By Clif Knight
I filled our Ford SUV with a $4-a-gallon tank of gas on May 28 when we left home for a short vacation in the Smokey Mountains. The cost was $44. I had a hard time swallowing the fact that the shipping cost alone was going to be three times that amount.
I didn’t realize the cost of gas was going to go up 50 cents a gallon in Hartselle until we got back six days later. When I saw the price of a gallon of gas was $4.40 a gallon in Knoxville, I decided to wait and fill up at a lower price when we got to Alabama. I guessed wrong. We ended up paying $4.50 a gallon, or 10 cents more, in Stevenson, Alabama, because we ran out of gas.
Reviewing a personal history of transportation costs, I recalled that when I was a child, our only means of transportation was a cart and a pair of mules. The trip was longer but the cost was insignificant, consisting mainly of a few cobs of corn and a load of hay. My mother was one of 15 siblings, so we always had relatives to visit, some of whom lived within a day or half a day’s wagon ride. We left early on Saturday, spent the night and returned on Sunday afternoon.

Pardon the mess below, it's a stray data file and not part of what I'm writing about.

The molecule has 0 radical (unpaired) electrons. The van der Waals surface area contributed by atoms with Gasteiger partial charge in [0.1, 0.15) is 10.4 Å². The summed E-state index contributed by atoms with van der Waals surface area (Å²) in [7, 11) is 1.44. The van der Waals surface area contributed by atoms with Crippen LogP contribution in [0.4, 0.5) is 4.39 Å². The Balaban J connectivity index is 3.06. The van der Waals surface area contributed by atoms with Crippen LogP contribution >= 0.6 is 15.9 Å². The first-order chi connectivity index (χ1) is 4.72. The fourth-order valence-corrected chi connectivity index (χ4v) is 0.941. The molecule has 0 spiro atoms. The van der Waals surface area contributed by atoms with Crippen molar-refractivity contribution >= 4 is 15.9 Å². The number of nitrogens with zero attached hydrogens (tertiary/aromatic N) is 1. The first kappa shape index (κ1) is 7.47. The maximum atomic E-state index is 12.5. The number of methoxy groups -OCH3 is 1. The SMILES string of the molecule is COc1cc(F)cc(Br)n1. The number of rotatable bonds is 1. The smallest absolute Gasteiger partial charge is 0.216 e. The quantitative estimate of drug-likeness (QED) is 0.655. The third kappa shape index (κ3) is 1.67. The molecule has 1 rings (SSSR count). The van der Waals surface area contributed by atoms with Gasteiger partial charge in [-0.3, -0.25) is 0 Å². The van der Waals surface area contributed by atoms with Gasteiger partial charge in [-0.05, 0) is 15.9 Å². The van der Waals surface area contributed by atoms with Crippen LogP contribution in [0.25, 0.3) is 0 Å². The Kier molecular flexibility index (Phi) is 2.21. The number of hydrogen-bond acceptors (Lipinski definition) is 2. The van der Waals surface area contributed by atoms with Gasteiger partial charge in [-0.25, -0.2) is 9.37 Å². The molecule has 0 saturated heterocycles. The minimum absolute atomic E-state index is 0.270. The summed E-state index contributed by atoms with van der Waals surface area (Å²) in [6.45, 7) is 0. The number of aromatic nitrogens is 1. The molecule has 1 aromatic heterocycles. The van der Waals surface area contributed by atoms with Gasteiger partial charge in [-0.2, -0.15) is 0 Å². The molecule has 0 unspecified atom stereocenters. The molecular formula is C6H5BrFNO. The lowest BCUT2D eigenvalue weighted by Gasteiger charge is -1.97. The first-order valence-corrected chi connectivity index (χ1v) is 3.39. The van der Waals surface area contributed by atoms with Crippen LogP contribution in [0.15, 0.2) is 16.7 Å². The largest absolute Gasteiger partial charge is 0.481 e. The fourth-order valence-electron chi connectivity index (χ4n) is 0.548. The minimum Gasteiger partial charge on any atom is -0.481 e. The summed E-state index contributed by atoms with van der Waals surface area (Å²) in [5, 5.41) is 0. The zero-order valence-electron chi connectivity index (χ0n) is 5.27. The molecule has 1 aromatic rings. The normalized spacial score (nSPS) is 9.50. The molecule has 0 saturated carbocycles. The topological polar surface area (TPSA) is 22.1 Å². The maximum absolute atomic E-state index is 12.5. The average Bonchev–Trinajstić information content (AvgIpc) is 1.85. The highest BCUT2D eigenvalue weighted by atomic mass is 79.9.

We lived on a rarely used winding dirt road where a passing car or truck deserved to stand on the side of the road and watch it go by out of sight. However, we had a nice mailbox and could count on it to receive a weekday visit from the rural route postman and his automobile. A weekly tour of the rolling store was another attraction, with its chicken coops, kerosene pump and large candy shelf. We children would line up behind our mother and eagerly await our turn to trade a handful of chicken eggs for a handful of our favorite sweets.
Gasoline for high-powered V-8 cars in the late 1940s and 1950s was plentiful and easy on the wallet. When I graduated from high school, I worked as an attendant for a 24/7 service station on Hwy 31 in Oxford. A gas war was underway. Ordinary grade gas sold for 15 cents per gallon. An oil check, windshield wash and tire inflation check were free.
How times have changed.